Hong Kong star Shawn Yue’s streetwear label Madness will close its Beijing store this week. The future of the brand isn’t looking bright
Madness store in Beijing’s Sanlitun. Photo: Liu Zhuolan
At the height of its popularity in 2017, the sole free-standing Madness store in Beijing’s Sanlitun (renamed in 2013 as Sanlitun Taikoo Li) shopping district often attracted such a snaking crowd that the queue time to get in was typically an hour and a half. Opened in 2016 to considerable fanfare, the lavishly appointed store was considered by retail observers to be the height of Madness. The streetwear brand was started by Hong Kong actor/singer/model Shawn Yue (余文乐) in 2014. This week, on Chinese social media, the phrase 倒闭了 (dao bi le or close down) was shared like wild fire after Madness announced on Weibo (微博) that they will shut their one and only store in the world on 25 February, their last day of operation. It added, “我们稍后将以另外一种形式于北京和大家再次见面！敬请留意 (we will meet you and Beijing again in another form later. Please take note).” The only thing Chinese Netizens took notice was that Madness is scheduled to “close down”.
Signs of the brand’s retail failure had, in fact, emerged last month when Madness closed its Tmall (天猫 or tianmao, a B2C e-commerce platform) store on 29 January, confirming rumours circulating at the start of the New Year that the brand will shutter around the Spring Festival. The closure had upset fans, who took to social media to complain of how sudden the shutting down was. Apparently, the store left no notice of its impending closure. Mr Yue did not say anything on his social media pages either. The Madness Weibo page made one last post on 11 Jan, with no mention of the Tmall store’s fate. Shoppers were not directed elsewhere. When we visited the brand’s Tmall “旗舰店” (qijiandian or flagship), we were greeted with a notice “店铺终止经营公告 (shop termination announcement)” and the date of its closure. The brand’s official Instagram account, with 358K followers, curiosly has only 7 posts. The Madness online store is still operating (its opening page shows a pensive Shawn Yue behind a pair of impenetrable shades), but much of its merchandise is marked “sold out”.
Inside the Madness Beijing store. Photo: Madness
It is not yet known why Madness has chosen to shutter their Beijing store. The brand has not responded to Chinese media’s request for comments. Unsurprisingly, speculation has been rife. The protracted COVID shutdowns and restrictions are probable causes. Some say that the lease of the space is expiring and negotiation with the landlord amounted to nought. According to local news reports, interest in Chinese celebrity-conceived brands during the pre-COVID years of 国潮 (guo chao or the trend of consuming home-born brands) has waned. There is also the possibly that the shopping destination itself is no longer the shopper magnet that it was. When it opened in 2008, the Kengo Kuma-designed Sanlitun was touted as the capital’s most luxurious and the hippest shopping destination. Last year, Dover Street Market Beijing, with its own glassed, box-like building, moved out of Sanlitun after 12 years there for the newer WF Central in 王府井 (wangfujing) a commercial hub within walking distance from the Forbidden City. DSMB’s exit hinted at Sanlitun’s fading hipster, even avant-garde edge.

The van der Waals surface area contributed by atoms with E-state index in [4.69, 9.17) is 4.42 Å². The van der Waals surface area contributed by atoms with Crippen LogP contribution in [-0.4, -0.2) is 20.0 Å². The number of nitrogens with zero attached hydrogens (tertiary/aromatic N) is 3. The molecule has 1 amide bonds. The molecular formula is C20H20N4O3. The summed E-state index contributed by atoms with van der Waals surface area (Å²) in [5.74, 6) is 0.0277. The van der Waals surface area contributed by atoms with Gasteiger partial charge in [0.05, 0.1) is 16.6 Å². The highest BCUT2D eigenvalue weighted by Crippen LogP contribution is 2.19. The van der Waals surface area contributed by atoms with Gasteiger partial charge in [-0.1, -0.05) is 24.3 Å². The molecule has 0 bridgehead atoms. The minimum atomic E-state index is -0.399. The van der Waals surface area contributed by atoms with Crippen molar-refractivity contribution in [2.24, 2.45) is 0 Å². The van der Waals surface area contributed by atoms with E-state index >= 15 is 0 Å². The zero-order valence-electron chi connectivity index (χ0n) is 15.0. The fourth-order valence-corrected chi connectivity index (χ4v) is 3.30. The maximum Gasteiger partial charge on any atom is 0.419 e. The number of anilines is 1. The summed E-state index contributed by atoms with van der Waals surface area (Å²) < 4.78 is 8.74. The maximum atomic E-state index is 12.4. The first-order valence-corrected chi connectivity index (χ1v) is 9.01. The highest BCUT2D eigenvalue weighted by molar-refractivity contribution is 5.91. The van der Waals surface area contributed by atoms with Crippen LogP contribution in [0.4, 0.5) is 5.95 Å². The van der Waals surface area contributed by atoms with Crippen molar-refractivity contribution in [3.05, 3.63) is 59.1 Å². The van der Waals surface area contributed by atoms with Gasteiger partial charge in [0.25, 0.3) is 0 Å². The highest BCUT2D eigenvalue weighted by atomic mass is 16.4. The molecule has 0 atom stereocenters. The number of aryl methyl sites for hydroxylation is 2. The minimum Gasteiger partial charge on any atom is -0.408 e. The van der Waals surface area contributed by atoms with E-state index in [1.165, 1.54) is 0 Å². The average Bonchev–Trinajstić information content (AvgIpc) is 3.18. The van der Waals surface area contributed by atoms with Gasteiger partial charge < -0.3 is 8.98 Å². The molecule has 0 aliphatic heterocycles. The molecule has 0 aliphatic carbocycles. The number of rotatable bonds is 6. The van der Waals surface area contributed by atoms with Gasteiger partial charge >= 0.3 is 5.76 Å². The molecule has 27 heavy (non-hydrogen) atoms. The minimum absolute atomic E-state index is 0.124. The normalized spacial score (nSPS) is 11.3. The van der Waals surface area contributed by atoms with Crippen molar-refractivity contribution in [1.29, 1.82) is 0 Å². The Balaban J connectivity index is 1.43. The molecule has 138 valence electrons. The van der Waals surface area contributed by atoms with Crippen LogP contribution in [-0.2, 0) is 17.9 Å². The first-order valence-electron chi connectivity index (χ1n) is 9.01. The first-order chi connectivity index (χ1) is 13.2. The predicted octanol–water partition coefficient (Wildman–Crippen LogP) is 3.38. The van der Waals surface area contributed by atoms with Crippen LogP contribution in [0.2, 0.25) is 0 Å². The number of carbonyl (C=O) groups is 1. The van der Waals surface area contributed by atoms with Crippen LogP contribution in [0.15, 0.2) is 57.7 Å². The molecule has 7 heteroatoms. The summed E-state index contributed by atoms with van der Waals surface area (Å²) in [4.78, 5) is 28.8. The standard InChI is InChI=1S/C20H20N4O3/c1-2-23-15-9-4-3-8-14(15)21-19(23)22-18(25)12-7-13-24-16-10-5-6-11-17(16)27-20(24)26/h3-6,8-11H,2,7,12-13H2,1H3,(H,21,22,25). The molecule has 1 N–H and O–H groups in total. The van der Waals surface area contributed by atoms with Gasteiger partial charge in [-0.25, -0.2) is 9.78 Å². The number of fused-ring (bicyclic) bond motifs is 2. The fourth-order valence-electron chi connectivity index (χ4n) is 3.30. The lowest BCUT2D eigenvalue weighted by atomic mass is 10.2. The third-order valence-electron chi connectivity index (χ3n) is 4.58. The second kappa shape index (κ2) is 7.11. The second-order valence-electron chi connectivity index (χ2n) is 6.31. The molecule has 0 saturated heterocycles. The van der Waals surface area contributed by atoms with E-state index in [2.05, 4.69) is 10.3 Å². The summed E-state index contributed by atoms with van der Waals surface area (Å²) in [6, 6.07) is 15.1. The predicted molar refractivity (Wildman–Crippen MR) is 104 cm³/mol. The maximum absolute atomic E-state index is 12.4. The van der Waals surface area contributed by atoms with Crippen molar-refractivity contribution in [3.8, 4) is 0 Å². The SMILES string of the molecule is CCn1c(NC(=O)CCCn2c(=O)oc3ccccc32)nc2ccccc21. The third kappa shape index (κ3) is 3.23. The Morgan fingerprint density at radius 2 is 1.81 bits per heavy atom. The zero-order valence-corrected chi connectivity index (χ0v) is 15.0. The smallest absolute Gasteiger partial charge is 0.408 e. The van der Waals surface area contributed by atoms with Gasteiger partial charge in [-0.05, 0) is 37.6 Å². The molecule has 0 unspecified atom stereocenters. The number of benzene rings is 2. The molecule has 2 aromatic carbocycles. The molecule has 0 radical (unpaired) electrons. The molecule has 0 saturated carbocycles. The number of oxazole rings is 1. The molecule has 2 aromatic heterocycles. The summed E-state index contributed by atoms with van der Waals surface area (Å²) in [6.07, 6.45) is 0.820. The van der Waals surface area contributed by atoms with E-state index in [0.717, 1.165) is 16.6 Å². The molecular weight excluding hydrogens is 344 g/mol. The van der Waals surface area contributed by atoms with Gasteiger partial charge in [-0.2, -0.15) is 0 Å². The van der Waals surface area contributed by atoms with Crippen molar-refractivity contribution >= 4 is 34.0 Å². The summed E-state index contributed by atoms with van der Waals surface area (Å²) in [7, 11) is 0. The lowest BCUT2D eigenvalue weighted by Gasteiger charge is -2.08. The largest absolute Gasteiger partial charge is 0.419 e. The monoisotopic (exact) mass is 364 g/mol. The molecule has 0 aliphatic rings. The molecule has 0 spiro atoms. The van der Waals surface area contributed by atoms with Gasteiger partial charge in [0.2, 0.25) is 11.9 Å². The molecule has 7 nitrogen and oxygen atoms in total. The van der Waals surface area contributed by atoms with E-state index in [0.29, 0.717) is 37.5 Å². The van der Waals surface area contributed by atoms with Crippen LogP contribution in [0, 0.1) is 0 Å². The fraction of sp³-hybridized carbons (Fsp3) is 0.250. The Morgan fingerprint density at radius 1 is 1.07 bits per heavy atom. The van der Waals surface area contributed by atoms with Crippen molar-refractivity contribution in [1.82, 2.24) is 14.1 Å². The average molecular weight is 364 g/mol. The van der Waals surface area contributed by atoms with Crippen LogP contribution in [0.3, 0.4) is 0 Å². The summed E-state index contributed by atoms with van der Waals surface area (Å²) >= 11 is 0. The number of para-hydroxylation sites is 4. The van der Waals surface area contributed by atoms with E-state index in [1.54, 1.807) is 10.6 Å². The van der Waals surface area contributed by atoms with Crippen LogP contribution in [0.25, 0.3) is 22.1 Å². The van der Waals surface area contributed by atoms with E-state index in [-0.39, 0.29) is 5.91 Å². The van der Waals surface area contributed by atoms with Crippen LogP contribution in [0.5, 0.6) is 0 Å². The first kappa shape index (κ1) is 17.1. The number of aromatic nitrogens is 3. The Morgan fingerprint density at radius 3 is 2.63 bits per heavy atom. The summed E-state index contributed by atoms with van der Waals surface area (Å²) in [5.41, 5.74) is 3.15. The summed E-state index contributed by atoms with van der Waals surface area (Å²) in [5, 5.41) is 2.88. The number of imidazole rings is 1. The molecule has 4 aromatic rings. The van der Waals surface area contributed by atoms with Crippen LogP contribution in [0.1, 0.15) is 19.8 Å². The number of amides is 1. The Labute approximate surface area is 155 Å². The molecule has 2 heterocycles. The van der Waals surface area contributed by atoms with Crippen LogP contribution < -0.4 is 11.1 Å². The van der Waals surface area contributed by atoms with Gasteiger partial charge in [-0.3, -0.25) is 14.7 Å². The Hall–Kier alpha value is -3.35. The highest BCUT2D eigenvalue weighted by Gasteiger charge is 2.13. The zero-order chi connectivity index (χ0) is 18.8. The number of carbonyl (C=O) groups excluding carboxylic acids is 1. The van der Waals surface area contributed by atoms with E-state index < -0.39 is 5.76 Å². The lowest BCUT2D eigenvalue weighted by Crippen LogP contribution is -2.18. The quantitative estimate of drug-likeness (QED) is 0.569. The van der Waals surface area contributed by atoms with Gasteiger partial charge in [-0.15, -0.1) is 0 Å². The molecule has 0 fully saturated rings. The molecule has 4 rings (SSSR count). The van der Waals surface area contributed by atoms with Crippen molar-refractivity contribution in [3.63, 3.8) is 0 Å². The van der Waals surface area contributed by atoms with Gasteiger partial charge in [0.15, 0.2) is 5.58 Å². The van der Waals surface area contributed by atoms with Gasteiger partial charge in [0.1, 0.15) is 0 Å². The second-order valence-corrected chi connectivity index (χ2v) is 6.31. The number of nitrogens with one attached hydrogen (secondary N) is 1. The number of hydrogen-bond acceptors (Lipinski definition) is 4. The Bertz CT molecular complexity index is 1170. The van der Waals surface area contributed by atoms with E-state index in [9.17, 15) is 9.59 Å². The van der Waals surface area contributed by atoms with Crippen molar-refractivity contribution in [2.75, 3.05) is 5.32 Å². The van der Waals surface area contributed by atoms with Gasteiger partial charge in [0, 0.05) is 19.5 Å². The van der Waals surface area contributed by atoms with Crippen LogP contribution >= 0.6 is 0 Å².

Closer observation has been made on Madness itself. Conceived in 2014, the brand rode on the popularity of the street style of the time that leaned heavily on the workwear and military fatigues favoured by Japanese brands such as Neighborhood and WTAPS, as opposed to the more skateboarding-centric or sporty styles of the Americans, as seen in brands such as Palace and Kith. It was thought that Madness embodied Shawn Yue’s personal style, which has remained largely unchanged: baggy tees, just-as-large Oxford shirts, military-style jackets, and roomy shorts or trousers. Or, what an SOTD reader from Hong Kong called “dads-who-think-they’re-cool look”. While Madness has a relatable vibe, it has not distinguished itself from those that are aesthetically similar, and have been around much longer. Mainland Netizens—as well as those from Hong Kong—pointed out that the brand has “copied” the labels they have modelled themselves after, including those they have collaborated with. They went as far as to say that even the Sanlitun store is evocative of the old Neighbourhood outpost on Hong Kong’s Ice House Street. One Hong Kong retail communications head told us that Madness was never targeted at the “true fashion consumer”, but “the Sham Shui Po kids who hang out in Mongkok”. The Chinese news portal 搜狐 (Sohu) was perhaps spot on when they described Shawn Yue’s style, “与其说潮，倒不如说他的穿衣风格易于模仿，适合大部分男生学习.” Simply put, rather then say he is trendy, why not just say his style is easy to immitate, suitable for most young men to learn from.